This is a purely speculative post, but it strikes me that Guinea is a likely candidate for the introduction of semi-presidentialism.
The death of President Lansana Conté has precipitated a coup led by Captain Moussa Dadis Camara. One of the junta’s first acts was to appoint a new prime minister, Kabiné Komara.
Guinea is one of the few countries that has a prime minister who is not responsible to the legislature – meaning, in case of any confusion, that the legislature cannot vote him and the government collectively out of office. There is no provision for a prime minister in the 1990 constitution.
President Conté appointed a PM in 1996, abolished the post in April 2006 and recreated it in January 2007. The office of prime minister was seen as a way of allowing for some sort of power-sharing within the system in the context of social unrest.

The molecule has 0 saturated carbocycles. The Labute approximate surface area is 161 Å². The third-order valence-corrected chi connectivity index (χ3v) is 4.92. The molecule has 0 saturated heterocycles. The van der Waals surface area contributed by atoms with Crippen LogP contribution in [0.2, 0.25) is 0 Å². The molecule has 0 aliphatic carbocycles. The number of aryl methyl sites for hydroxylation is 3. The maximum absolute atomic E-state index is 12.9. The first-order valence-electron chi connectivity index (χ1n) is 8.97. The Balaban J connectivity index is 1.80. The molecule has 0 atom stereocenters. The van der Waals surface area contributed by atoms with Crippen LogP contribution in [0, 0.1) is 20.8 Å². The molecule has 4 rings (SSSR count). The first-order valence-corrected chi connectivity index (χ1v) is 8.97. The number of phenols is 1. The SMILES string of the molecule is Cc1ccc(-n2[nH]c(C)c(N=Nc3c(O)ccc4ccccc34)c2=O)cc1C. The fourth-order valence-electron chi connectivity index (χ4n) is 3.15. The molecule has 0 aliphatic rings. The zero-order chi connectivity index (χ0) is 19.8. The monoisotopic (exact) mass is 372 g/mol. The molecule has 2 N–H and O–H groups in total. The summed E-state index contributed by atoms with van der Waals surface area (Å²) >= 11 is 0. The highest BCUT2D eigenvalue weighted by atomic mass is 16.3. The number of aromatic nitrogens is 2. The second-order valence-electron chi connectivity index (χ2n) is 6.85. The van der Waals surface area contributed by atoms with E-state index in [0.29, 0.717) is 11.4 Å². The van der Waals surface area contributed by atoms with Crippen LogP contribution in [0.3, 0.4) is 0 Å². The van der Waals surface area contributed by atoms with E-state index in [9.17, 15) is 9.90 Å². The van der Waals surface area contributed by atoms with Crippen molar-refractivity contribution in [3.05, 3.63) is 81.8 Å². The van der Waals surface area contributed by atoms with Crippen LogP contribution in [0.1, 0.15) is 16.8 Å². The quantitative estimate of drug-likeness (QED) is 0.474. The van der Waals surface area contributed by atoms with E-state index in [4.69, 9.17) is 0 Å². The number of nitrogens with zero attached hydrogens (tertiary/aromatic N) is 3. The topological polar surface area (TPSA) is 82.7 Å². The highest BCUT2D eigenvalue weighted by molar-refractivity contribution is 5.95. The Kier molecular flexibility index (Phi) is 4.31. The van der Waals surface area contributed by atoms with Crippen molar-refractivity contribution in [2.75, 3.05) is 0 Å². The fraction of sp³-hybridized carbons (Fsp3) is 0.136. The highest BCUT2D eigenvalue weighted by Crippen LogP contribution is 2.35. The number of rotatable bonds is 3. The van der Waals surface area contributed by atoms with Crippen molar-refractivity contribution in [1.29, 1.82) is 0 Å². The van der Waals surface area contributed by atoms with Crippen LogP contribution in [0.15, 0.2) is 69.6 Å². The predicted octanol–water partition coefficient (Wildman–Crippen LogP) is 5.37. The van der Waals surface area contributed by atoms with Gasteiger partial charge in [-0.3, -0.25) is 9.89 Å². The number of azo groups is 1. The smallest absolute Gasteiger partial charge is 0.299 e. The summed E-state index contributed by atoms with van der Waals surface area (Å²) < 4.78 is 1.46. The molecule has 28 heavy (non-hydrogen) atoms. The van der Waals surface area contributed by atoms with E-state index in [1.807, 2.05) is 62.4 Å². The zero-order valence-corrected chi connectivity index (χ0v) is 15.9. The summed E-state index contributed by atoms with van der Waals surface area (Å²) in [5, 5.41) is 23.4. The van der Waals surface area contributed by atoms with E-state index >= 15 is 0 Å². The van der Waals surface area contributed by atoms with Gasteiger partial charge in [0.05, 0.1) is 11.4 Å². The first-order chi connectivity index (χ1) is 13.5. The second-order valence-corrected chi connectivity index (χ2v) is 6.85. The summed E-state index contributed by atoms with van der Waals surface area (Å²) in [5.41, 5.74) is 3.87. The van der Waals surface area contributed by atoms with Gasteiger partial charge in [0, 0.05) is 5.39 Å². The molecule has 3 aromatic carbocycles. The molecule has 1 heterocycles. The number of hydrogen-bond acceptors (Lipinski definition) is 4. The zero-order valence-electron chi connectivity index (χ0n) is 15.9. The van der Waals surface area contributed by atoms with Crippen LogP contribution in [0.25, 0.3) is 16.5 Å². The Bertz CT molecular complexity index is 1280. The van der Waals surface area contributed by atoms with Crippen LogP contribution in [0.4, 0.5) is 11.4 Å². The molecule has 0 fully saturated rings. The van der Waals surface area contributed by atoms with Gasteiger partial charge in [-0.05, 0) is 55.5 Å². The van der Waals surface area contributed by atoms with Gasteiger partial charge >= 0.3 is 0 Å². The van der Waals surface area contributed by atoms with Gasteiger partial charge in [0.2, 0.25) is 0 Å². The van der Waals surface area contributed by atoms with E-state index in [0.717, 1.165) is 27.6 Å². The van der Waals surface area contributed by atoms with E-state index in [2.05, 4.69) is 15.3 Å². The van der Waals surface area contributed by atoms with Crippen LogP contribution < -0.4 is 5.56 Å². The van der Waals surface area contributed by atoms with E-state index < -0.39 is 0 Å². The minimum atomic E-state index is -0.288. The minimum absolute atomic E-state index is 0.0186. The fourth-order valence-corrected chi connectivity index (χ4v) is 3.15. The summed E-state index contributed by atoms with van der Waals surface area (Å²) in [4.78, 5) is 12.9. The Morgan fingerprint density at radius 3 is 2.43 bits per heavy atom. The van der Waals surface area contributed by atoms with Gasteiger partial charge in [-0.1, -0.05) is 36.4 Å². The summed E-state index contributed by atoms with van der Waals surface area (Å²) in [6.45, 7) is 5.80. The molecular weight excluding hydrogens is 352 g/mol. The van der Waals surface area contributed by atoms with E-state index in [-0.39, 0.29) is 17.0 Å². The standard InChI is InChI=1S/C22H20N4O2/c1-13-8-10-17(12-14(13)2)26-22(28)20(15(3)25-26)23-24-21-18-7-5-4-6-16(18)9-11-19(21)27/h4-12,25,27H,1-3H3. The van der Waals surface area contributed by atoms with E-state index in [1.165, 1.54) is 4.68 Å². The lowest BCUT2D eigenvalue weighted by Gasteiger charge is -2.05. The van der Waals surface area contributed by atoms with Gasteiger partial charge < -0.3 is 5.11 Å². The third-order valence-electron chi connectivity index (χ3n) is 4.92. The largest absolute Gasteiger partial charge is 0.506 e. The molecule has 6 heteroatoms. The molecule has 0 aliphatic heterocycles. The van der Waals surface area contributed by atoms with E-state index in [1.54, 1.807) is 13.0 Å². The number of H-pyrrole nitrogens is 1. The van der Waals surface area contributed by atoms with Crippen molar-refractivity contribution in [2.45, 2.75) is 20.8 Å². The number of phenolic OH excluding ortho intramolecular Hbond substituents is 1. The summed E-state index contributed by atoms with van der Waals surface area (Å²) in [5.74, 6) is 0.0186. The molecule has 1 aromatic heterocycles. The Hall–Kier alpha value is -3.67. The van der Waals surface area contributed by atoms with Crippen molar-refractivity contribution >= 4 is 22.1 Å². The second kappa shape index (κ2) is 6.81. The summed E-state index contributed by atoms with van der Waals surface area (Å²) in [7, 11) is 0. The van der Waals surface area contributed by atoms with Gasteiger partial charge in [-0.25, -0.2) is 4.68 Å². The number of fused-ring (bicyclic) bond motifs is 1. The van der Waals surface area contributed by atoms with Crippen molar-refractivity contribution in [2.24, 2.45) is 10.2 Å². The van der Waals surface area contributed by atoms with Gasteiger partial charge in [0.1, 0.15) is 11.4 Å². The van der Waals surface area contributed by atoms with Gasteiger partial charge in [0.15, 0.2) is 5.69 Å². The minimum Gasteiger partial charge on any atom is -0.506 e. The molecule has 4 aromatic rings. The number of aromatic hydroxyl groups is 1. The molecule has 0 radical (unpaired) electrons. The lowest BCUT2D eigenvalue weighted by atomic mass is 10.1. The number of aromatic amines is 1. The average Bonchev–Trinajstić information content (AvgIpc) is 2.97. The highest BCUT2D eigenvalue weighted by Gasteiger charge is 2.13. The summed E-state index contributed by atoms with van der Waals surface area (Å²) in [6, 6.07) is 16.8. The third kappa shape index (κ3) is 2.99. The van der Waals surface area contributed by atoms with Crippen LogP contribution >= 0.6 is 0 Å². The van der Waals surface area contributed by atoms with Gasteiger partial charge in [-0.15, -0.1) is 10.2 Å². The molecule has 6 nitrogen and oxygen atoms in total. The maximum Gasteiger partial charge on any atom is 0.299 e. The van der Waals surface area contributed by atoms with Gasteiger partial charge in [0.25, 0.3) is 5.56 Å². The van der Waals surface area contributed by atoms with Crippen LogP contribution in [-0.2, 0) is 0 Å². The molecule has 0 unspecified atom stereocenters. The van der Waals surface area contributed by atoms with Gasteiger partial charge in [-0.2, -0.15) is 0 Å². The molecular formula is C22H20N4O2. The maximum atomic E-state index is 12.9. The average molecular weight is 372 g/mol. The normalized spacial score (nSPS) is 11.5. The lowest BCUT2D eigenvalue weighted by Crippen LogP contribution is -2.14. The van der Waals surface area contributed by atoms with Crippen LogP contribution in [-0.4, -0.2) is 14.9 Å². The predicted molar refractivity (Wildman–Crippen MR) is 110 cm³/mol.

Now, assuming that there is any return to democracy and that there is either a new constitution or an amended constitution, then it would be highly likely for Guinea to adopt a French-style model (though, admittedly, it has avoided doing so from the time it was the first French colony to declare independence in 1958), or for the post of PM to be made responsible to the legislature if only as a democratic sop to NGOs and foreign governments. The fact that the junta have appointed a PM so swiftly provides some sort of indication that they are committed to keeping the post in the future.
Unlike the situation in Mauritania, where there is considerable pressure for the junta to return to democracy, similar pressures have not yet been put on the new junta in Guinea. However, when the time comes, it is at least possible that Guinea might be added to the list of countries with semi-presidential constitutions.